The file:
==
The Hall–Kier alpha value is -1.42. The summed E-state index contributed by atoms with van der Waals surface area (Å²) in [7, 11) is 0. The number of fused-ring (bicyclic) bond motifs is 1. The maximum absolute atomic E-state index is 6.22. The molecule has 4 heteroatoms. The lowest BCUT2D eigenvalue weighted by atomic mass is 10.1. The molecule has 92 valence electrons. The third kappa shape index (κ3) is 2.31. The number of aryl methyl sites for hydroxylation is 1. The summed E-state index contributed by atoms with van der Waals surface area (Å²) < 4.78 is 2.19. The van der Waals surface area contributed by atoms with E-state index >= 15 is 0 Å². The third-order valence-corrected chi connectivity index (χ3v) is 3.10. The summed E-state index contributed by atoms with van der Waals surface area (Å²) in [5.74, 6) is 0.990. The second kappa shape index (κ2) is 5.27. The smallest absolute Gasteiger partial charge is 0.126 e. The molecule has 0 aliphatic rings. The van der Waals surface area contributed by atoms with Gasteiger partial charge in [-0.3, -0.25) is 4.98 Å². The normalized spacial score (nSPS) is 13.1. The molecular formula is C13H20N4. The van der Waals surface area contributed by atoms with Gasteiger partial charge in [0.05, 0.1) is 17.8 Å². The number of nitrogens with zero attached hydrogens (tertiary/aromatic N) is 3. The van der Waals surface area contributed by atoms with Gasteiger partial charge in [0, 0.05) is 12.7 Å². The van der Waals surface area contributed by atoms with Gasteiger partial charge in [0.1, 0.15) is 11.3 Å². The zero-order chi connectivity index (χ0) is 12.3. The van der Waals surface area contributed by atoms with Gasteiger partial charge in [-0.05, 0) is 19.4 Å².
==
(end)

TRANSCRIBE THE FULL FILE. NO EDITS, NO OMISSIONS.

The Hall–Kier alpha value is -1.42. The summed E-state index contributed by atoms with van der Waals surface area (Å²) in [7, 11) is 0. The number of fused-ring (bicyclic) bond motifs is 1. The maximum absolute atomic E-state index is 6.22. The molecule has 4 heteroatoms. The lowest BCUT2D eigenvalue weighted by atomic mass is 10.1. The molecule has 92 valence electrons. The third kappa shape index (κ3) is 2.31. The number of aryl methyl sites for hydroxylation is 1. The summed E-state index contributed by atoms with van der Waals surface area (Å²) < 4.78 is 2.19. The van der Waals surface area contributed by atoms with E-state index >= 15 is 0 Å². The third-order valence-corrected chi connectivity index (χ3v) is 3.10. The summed E-state index contributed by atoms with van der Waals surface area (Å²) in [5.74, 6) is 0.990. The second kappa shape index (κ2) is 5.27. The smallest absolute Gasteiger partial charge is 0.126 e. The molecule has 0 aliphatic rings. The van der Waals surface area contributed by atoms with Gasteiger partial charge in [-0.3, -0.25) is 4.98 Å². The normalized spacial score (nSPS) is 13.1. The molecular formula is C13H20N4. The van der Waals surface area contributed by atoms with Gasteiger partial charge in [0.05, 0.1) is 17.8 Å². The number of nitrogens with zero attached hydrogens (tertiary/aromatic N) is 3. The van der Waals surface area contributed by atoms with Gasteiger partial charge in [0, 0.05) is 12.7 Å². The van der Waals surface area contributed by atoms with Gasteiger partial charge in [0.1, 0.15) is 11.3 Å². The zero-order chi connectivity index (χ0) is 12.3. The van der Waals surface area contributed by atoms with Gasteiger partial charge in [-0.05, 0) is 19.4 Å².